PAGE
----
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Tags: illinois | constitution | amendment | unions | right to work | pro-labor

Illinois Voters to Decide on Constitutional Amendment Banning Right-to-Work Laws

pro-union protesters march in the street
Pro-union protesters march around the Wisconsin state Capitol in Madison, Wisconsin, March 26, 2011. With U.S. union ranks swelling as everyone from coffee shop baristas to warehouse workers seeks to organize, Illinois voters will decide in November 2022 whether to amend their state constitution to guarantee the right to bargain collectively. (Andy Manis/AP)

By    |   Friday, 21 October 2022 10:14 AM EDT

Illinois voters are being asked to decide whether a pro-labor amendment gets added to the state's constitution.

The Workers' Right Amendment, also known as Amendment 1, would ensure that employees "have the fundamental right to organize and to bargain collectively through representatives of their own choosing."

It also, "provides that no law shall be passed … that prohibits the execution or application of agreements between employers and labor organizations that represent employees requiring membership in an organization as a condition of employment."

Thus, it would block the Illinois legislature from proclaiming right-to-work laws, which allow workers to decide whether to join a labor union.

The measure must gain at least 60% voter support in the Nov. 8 election to be approved.

With right-to-work laws in place in about half the states, the Illinois approach could be a strategy that labor organizers might try to replicate in other states, the Washington Examiner reported.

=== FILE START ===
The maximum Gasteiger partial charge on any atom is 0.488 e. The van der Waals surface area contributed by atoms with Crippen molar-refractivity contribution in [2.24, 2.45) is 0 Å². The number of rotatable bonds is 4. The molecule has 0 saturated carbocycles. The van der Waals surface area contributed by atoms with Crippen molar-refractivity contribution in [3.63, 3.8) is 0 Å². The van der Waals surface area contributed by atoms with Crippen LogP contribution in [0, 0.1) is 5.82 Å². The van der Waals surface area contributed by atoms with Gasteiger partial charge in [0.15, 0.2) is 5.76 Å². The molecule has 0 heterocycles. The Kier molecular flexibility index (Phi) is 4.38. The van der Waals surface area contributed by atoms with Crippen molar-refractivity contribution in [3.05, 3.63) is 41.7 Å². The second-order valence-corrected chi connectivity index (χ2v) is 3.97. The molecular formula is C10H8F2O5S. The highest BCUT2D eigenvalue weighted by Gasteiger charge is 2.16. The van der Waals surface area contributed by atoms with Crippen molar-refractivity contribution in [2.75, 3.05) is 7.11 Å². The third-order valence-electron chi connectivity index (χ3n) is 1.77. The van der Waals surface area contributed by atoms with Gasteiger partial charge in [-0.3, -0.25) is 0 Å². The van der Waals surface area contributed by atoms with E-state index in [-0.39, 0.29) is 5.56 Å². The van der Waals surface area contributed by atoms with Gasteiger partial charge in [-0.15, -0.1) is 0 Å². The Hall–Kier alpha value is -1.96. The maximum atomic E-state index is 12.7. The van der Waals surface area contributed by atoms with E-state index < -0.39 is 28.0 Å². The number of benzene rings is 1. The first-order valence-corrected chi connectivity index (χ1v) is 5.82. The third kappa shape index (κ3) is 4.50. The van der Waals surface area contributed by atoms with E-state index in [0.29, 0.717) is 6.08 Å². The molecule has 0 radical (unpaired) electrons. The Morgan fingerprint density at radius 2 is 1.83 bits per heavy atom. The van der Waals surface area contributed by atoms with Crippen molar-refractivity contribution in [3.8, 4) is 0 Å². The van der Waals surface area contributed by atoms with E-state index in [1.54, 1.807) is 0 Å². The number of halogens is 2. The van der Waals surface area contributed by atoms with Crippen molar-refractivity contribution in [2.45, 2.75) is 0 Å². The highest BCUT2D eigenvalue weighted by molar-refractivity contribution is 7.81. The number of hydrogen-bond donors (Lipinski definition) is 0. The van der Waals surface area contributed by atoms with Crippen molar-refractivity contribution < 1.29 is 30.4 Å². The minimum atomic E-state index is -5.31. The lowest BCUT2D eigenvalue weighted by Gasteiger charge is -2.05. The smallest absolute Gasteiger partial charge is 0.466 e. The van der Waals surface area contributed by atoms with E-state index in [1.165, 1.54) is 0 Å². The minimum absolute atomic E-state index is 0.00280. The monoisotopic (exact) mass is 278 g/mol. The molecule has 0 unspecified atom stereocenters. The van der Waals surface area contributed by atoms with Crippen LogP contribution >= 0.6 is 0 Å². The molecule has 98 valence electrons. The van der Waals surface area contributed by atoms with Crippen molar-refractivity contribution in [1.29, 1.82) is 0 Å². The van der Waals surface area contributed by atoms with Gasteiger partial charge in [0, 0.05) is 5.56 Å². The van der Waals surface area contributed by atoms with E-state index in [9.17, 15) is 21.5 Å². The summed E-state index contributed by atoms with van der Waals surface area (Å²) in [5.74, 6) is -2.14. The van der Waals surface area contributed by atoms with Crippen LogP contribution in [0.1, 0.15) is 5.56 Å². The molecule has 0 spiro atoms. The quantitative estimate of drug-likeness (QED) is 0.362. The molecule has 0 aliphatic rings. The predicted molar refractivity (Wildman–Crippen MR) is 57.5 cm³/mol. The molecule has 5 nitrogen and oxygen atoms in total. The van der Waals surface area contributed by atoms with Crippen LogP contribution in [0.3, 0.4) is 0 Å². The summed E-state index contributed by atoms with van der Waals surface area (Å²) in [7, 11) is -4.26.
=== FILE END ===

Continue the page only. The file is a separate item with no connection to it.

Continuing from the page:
Unions in Illinois, a blue state already known for the powerful grip organized labor has over employees, strongly support the measure.

"It's going to help us put more money in the pockets of Illinoisians," said Joe Bowen, communications director for Vote Yes on Workers' Rights, the Examiner reported.

"When working families do better, they don't hoard it for themselves. They contribute even more to the communities that they love and call home."

Illinois GOP members oppose the measure. They fear that handing unions more power will make it more expensive for businesses to operate in the state and could mean that companies will move their operations elsewhere, the Examiner reported.

The Illinois Policy Institute, a libertarian-leaning think, also has argued that the amendment would cause state taxes to increase.

"Already, the $75 billion in pension debt held by local governments is the main driver of Illinois' rising property tax burden," said Bryce Hill, director of fiscal and economic research for the Illinois Policy Institute.

"But Amendment 1 would give government unions more extreme powers to make demands on taxpayers than have existed in any state in U.S. history, meaning property taxes could be significantly higher than $6,444 for the average family by 2026."

Opponents also say the ballot measure is redundant because collective bargaining is permitted at the federal level under the National Labor Relations Act.

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Illinois voters are being asked to decide whether a pro-labor amendment gets added to the state's constitution.
illinois, constitution, amendment, unions, right to work, pro-labor
Friday, 21 October 2022 10:14 AM
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